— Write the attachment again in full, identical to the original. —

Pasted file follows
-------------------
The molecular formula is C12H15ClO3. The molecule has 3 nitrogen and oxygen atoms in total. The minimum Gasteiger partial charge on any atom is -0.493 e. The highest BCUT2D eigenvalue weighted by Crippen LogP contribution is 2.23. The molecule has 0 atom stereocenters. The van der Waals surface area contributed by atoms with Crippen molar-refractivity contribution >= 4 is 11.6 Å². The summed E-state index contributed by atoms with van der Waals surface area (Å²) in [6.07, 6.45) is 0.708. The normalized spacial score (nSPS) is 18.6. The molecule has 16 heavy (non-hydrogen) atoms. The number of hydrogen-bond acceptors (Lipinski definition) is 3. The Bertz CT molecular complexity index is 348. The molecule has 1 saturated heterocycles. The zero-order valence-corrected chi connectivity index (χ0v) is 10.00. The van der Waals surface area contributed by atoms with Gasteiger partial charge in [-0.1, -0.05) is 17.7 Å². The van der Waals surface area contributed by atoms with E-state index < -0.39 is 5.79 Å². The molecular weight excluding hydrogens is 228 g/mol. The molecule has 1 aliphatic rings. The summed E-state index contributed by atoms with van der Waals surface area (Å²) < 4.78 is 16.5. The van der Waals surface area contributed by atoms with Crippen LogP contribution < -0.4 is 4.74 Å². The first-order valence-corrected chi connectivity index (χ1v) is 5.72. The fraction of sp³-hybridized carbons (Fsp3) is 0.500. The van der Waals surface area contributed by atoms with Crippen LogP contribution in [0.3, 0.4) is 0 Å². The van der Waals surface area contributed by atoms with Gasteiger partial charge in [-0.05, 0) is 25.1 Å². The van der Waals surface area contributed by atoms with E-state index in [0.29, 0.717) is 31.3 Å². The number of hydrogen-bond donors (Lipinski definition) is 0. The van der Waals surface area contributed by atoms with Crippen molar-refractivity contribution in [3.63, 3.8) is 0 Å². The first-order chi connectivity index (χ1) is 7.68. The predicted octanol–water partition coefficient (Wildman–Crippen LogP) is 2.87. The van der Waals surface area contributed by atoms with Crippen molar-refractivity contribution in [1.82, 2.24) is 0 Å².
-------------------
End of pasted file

The molecular formula is C12H15ClO3. The molecule has 3 nitrogen and oxygen atoms in total. The minimum Gasteiger partial charge on any atom is -0.493 e. The highest BCUT2D eigenvalue weighted by Crippen LogP contribution is 2.23. The molecule has 0 atom stereocenters. The van der Waals surface area contributed by atoms with Crippen molar-refractivity contribution >= 4 is 11.6 Å². The summed E-state index contributed by atoms with van der Waals surface area (Å²) in [6.07, 6.45) is 0.708. The normalized spacial score (nSPS) is 18.6. The molecule has 16 heavy (non-hydrogen) atoms. The number of hydrogen-bond acceptors (Lipinski definition) is 3. The Bertz CT molecular complexity index is 348. The molecule has 1 saturated heterocycles. The zero-order valence-corrected chi connectivity index (χ0v) is 10.00. The van der Waals surface area contributed by atoms with Gasteiger partial charge in [-0.1, -0.05) is 17.7 Å². The van der Waals surface area contributed by atoms with E-state index < -0.39 is 5.79 Å². The molecular weight excluding hydrogens is 228 g/mol. The molecule has 1 aliphatic rings. The summed E-state index contributed by atoms with van der Waals surface area (Å²) < 4.78 is 16.5. The van der Waals surface area contributed by atoms with Crippen LogP contribution < -0.4 is 4.74 Å². The first-order valence-corrected chi connectivity index (χ1v) is 5.72. The fraction of sp³-hybridized carbons (Fsp3) is 0.500. The van der Waals surface area contributed by atoms with Crippen LogP contribution in [0.3, 0.4) is 0 Å². The van der Waals surface area contributed by atoms with Gasteiger partial charge in [-0.05, 0) is 25.1 Å². The van der Waals surface area contributed by atoms with E-state index in [0.29, 0.717) is 31.3 Å². The number of hydrogen-bond donors (Lipinski definition) is 0. The van der Waals surface area contributed by atoms with Crippen molar-refractivity contribution in [3.63, 3.8) is 0 Å². The first-order chi connectivity index (χ1) is 7.68. The predicted octanol–water partition coefficient (Wildman–Crippen LogP) is 2.87. The van der Waals surface area contributed by atoms with Crippen molar-refractivity contribution in [1.82, 2.24) is 0 Å².